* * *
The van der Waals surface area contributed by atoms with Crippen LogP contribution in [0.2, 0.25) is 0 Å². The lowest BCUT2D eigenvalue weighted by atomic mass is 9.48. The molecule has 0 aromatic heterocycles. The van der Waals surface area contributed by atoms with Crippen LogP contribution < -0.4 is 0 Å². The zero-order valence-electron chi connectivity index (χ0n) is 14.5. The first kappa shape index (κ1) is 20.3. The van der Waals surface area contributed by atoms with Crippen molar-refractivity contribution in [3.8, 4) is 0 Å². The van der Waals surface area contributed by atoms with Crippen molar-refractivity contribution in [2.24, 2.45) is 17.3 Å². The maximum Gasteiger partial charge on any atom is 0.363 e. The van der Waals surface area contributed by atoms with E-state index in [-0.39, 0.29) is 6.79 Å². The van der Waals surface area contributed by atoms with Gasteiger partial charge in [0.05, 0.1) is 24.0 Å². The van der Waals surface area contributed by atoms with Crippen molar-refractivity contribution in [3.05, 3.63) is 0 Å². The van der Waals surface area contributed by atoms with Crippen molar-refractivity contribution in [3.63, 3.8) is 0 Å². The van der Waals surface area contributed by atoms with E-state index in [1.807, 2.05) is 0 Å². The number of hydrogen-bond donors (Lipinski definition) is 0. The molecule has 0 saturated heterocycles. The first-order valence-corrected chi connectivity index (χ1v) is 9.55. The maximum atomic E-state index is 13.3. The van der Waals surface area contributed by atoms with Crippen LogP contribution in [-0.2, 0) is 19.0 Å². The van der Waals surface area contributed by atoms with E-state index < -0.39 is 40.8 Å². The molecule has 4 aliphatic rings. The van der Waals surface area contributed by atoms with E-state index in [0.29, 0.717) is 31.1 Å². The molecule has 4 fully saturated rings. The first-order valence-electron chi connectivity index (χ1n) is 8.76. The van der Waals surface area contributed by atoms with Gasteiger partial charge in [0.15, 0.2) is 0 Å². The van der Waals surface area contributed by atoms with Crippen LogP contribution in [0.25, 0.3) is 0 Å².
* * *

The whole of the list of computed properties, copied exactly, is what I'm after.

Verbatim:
The van der Waals surface area contributed by atoms with Crippen LogP contribution in [0.2, 0.25) is 0 Å². The lowest BCUT2D eigenvalue weighted by atomic mass is 9.48. The molecule has 0 aromatic heterocycles. The van der Waals surface area contributed by atoms with Crippen LogP contribution < -0.4 is 0 Å². The zero-order valence-electron chi connectivity index (χ0n) is 14.5. The first kappa shape index (κ1) is 20.3. The van der Waals surface area contributed by atoms with Crippen molar-refractivity contribution in [3.8, 4) is 0 Å². The van der Waals surface area contributed by atoms with Crippen molar-refractivity contribution in [2.24, 2.45) is 17.3 Å². The maximum Gasteiger partial charge on any atom is 0.363 e. The van der Waals surface area contributed by atoms with E-state index in [-0.39, 0.29) is 6.79 Å². The van der Waals surface area contributed by atoms with Gasteiger partial charge in [0.05, 0.1) is 24.0 Å². The van der Waals surface area contributed by atoms with Crippen molar-refractivity contribution in [3.05, 3.63) is 0 Å². The van der Waals surface area contributed by atoms with Crippen molar-refractivity contribution in [3.63, 3.8) is 0 Å². The van der Waals surface area contributed by atoms with E-state index in [1.807, 2.05) is 0 Å². The number of hydrogen-bond donors (Lipinski definition) is 0. The molecule has 0 saturated heterocycles. The first-order valence-corrected chi connectivity index (χ1v) is 9.55. The maximum atomic E-state index is 13.3. The van der Waals surface area contributed by atoms with Crippen LogP contribution in [-0.2, 0) is 19.0 Å². The van der Waals surface area contributed by atoms with E-state index < -0.39 is 40.8 Å². The molecule has 4 aliphatic rings. The van der Waals surface area contributed by atoms with E-state index in [0.29, 0.717) is 31.1 Å². The molecule has 4 fully saturated rings. The first-order valence-electron chi connectivity index (χ1n) is 8.76. The van der Waals surface area contributed by atoms with Gasteiger partial charge in [0.15, 0.2) is 0 Å². The van der Waals surface area contributed by atoms with Crippen LogP contribution in [0.25, 0.3) is 0 Å².